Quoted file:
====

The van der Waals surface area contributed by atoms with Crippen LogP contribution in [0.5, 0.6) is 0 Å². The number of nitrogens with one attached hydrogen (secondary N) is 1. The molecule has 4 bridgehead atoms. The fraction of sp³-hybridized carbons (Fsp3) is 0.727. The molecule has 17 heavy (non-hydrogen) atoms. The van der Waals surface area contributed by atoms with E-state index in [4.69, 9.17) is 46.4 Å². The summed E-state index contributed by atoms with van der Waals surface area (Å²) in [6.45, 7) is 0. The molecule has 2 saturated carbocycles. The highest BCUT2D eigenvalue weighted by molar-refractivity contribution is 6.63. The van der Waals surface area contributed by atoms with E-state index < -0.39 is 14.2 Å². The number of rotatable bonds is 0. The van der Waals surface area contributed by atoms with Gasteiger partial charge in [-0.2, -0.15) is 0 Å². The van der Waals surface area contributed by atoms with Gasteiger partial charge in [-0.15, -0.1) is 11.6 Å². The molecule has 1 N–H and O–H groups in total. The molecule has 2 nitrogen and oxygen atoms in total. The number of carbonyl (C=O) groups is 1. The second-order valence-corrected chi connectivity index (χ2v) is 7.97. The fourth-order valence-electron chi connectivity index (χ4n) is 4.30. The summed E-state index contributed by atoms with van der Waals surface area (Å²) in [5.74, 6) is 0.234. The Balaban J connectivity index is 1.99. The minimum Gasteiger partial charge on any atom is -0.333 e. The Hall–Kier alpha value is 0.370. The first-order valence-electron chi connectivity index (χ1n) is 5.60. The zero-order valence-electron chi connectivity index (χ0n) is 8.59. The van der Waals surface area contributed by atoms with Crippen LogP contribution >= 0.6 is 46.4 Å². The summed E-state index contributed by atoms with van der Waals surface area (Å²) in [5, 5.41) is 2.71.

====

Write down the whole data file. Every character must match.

The van der Waals surface area contributed by atoms with Crippen LogP contribution in [0.5, 0.6) is 0 Å². The number of nitrogens with one attached hydrogen (secondary N) is 1. The molecule has 4 bridgehead atoms. The fraction of sp³-hybridized carbons (Fsp3) is 0.727. The molecule has 17 heavy (non-hydrogen) atoms. The van der Waals surface area contributed by atoms with E-state index in [4.69, 9.17) is 46.4 Å². The summed E-state index contributed by atoms with van der Waals surface area (Å²) in [6.45, 7) is 0. The molecule has 2 saturated carbocycles. The highest BCUT2D eigenvalue weighted by molar-refractivity contribution is 6.63. The van der Waals surface area contributed by atoms with E-state index < -0.39 is 14.2 Å². The number of rotatable bonds is 0. The van der Waals surface area contributed by atoms with Gasteiger partial charge in [-0.2, -0.15) is 0 Å². The van der Waals surface area contributed by atoms with Gasteiger partial charge in [-0.15, -0.1) is 11.6 Å². The molecule has 1 N–H and O–H groups in total. The molecule has 2 nitrogen and oxygen atoms in total. The number of carbonyl (C=O) groups is 1. The second-order valence-corrected chi connectivity index (χ2v) is 7.97. The fourth-order valence-electron chi connectivity index (χ4n) is 4.30. The summed E-state index contributed by atoms with van der Waals surface area (Å²) in [5.74, 6) is 0.234. The Balaban J connectivity index is 1.99. The minimum Gasteiger partial charge on any atom is -0.333 e. The Hall–Kier alpha value is 0.370. The first-order valence-electron chi connectivity index (χ1n) is 5.60. The zero-order valence-electron chi connectivity index (χ0n) is 8.59. The van der Waals surface area contributed by atoms with Crippen LogP contribution >= 0.6 is 46.4 Å². The summed E-state index contributed by atoms with van der Waals surface area (Å²) in [5, 5.41) is 2.71.